Catalyzes rxn that removes N from the amino acid pool. Takes N from glutamate to form alpha-ketoglutarate (now this can go back to grab a different ammonia).
Pyridoxal phosphate dependent
Product is pyruvate
Remove H20, leaving unstable intermediate. This will spontaneously remove ammonia and form pyruvate.
BUN (blood urea nitrogen). Monitored in patients with amino acid metabolism disorders or renal problems. Measure the action of urease by monitoring ammonia product with a color reagent.
Monosodium Glutamate - MSG
Food additive. Can cause weakness, tingling and a sensation of warmth in the face and upper torso. Symptoms generally last about 30 minutes. No permanent damage, but could trigger bronchospasms (asthma).
Also a neurotransmitter - can be decarboxylated to form GABA, another neurotransmitter.
Alanine as a carrier
Transported from peripheral tissues to liver, converted to pyruvate with nitrogen incorporated into urea
Pyrovate can be used to produce glucose (gluconeogenesis)
This glucose-alanine cycle allows the net conversion of amino acid carbons to glucose
Carbons are returned to peripheral tissues as glucose
Alanine and glutamine are released in similar amounts from muscle
Account for about 50% or amino acids released by muscle into the blood
Alanine and Glutamine flow
The amount of alanine and glutamine released far exceeds the proportion of these Aas in muscle proteins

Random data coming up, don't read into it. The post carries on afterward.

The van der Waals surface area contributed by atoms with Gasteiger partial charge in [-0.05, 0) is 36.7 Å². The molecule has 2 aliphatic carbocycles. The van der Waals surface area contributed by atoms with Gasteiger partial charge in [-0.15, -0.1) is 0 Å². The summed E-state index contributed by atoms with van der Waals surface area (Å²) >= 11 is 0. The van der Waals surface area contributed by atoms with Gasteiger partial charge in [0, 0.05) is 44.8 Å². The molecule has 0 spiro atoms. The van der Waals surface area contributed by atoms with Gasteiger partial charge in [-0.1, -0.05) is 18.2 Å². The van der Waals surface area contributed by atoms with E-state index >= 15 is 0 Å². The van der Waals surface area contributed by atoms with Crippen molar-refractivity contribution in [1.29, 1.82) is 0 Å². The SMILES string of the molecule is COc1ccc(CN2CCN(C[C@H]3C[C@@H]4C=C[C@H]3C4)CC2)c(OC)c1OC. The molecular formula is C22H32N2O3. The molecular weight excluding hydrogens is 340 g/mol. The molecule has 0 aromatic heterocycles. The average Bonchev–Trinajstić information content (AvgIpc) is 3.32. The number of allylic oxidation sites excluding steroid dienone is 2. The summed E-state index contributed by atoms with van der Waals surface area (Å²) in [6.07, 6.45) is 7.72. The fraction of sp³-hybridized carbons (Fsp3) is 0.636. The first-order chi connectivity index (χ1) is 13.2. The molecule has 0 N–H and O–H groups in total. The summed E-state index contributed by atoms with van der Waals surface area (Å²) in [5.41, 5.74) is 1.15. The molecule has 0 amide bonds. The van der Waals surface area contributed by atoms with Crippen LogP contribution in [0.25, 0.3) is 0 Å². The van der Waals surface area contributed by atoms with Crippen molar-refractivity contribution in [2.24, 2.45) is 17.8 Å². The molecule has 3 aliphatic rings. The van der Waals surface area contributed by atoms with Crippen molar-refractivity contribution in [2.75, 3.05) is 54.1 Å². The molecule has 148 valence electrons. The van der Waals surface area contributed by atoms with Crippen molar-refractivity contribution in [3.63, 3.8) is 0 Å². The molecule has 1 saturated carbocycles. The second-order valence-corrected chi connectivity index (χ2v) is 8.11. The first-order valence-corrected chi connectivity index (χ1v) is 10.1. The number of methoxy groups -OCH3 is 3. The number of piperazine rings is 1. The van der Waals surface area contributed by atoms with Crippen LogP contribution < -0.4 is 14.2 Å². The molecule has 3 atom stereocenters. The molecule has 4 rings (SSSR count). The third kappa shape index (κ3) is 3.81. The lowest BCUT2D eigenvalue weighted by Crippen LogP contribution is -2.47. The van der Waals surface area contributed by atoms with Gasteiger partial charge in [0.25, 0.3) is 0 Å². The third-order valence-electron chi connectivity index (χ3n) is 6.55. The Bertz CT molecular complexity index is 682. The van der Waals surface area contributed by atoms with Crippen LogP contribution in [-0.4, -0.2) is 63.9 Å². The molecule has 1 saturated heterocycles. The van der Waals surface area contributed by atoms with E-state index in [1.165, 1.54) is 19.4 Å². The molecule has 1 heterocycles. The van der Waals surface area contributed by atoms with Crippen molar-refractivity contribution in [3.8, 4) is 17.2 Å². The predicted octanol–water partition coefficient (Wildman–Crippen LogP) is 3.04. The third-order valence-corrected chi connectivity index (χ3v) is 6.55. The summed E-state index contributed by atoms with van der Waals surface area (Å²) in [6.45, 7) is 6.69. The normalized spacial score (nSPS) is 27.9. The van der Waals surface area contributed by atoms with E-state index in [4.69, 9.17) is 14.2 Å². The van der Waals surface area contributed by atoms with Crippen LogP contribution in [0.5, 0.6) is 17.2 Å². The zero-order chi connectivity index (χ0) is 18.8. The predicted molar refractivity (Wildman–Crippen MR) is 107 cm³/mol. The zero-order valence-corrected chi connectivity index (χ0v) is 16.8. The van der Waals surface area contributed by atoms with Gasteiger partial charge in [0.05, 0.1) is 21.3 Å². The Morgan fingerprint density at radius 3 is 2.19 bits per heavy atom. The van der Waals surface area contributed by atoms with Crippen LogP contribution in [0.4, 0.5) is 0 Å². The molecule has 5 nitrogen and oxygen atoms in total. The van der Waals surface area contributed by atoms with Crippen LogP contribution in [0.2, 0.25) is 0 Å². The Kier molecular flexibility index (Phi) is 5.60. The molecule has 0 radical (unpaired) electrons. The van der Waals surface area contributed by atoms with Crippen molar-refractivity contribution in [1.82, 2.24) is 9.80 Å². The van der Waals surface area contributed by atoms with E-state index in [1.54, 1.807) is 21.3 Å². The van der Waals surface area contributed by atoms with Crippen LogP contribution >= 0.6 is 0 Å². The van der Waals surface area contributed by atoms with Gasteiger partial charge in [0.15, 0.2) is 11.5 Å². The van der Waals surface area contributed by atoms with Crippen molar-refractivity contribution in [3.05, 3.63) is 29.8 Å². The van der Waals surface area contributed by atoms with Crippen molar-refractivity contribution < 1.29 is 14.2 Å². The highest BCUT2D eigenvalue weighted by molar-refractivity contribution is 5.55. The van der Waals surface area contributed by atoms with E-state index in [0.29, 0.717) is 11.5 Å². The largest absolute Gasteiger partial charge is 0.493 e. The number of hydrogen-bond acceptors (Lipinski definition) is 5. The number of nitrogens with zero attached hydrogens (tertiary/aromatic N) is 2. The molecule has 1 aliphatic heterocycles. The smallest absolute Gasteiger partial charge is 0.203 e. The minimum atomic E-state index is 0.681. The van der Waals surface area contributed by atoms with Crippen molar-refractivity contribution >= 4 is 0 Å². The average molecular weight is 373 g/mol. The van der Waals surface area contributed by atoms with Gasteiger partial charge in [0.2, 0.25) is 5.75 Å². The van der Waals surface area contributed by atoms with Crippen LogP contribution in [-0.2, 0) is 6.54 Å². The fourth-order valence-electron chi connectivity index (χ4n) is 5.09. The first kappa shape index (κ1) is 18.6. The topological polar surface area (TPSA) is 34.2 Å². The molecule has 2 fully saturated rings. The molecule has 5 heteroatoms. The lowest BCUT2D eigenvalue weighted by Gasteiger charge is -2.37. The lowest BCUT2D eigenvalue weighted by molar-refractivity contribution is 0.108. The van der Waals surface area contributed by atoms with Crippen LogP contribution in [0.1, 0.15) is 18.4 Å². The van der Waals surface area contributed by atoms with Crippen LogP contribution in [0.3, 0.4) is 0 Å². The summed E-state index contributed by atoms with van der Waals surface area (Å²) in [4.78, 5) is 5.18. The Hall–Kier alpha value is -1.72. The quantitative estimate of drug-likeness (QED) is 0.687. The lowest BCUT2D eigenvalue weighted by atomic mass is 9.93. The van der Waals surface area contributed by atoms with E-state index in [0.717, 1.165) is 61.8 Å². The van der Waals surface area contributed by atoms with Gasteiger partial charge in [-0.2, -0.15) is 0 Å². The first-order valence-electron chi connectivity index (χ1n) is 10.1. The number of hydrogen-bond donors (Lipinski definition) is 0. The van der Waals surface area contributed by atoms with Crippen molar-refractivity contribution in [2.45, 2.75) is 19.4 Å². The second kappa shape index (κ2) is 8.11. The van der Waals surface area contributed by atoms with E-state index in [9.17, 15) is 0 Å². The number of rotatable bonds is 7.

Large amounts of remodeling of protein-derived amno acids occurs by transaminations
Need to ingest excess
Birds and reptiles
Birds and reptiles
First metabolic cycle detected. Krebs & Henseleit. Urea H2N-(CO)-NH2, 2 nitrogens
1 from ammonia through carbamoyl phosphate
NH3 + HCO3- + 2ATP
1 from Aspartic acid
α-ketoglutarate + NH4+ + NADH + H+
Carbon from bicarbonate (unfixed)
Urea cycle also excretes bicarbonate breakdown product of carboxylic acids
**Starts in mito**
Inherited disorders of urea cycle
Loss of cycle catastrophic
Ammonia toxic to brain coma
See with liver failure
Do not see genetic diseases with total loss
Genetic partial deficiencies retardation
Treatment with low protein diets
Supplement with keto-acids
Mops up excess NH3
If choose wisely, can get essential amino acids made (e.g., α-ketoisovalerate valine)
Treatment of genetic deficiencies in urea cycle enzymes
Aromatic groups can help
First step required
transamination→ glutamate or aspartate
Increase glucose - certain AAs are both glucogenic and ketogenic.
Increase ketone bodies.
Maple syrup urine disease
Inherited. Loss of the α-amino group, followed by oxidative decarboxylation of the resulting α-keto acid to produce a CoA derivative
Decarboxylation catalyzed by branched-chain keto acid decarboxylase (IM of mitochondria)
Untreated lead to both physical and mental retardation
Defect can be managed with a low-protein diet or modified diet or supplementation with high doses of thiamine pyrophosphate
Deficiency of phenylalanine hydroxylase. Untreated leads to excretion of phenylpyruvate and phenyllactate. Can result in severe retardation. Individuals, very light skin, unusual gait, stance
Alkaptonuria (black urine disease)
Deficiency in phenylalanine-tyrosine pathway, the enzyme that catabolizes the oxidation of homogentisic acid
Homogentisic acid accumulates and is excreted in the in urine (1 in 1,000,000 births). This compound gives urine a dark color
Individual: dark pigment in cartilage tissue, with subsequent tissue damage, and severe arthritis
Only symptomatic relief
Lack of pigmentation (amino acid pathways). Blue eyes, light blond hair. Lack enzyme tyrosinase.
2-step hydroxylation of tyrosine to dihydroxyphenylalanie (DOPA) and further oxidation to a quinone, a precursor of melanin
derived from tryptophan and serotonin.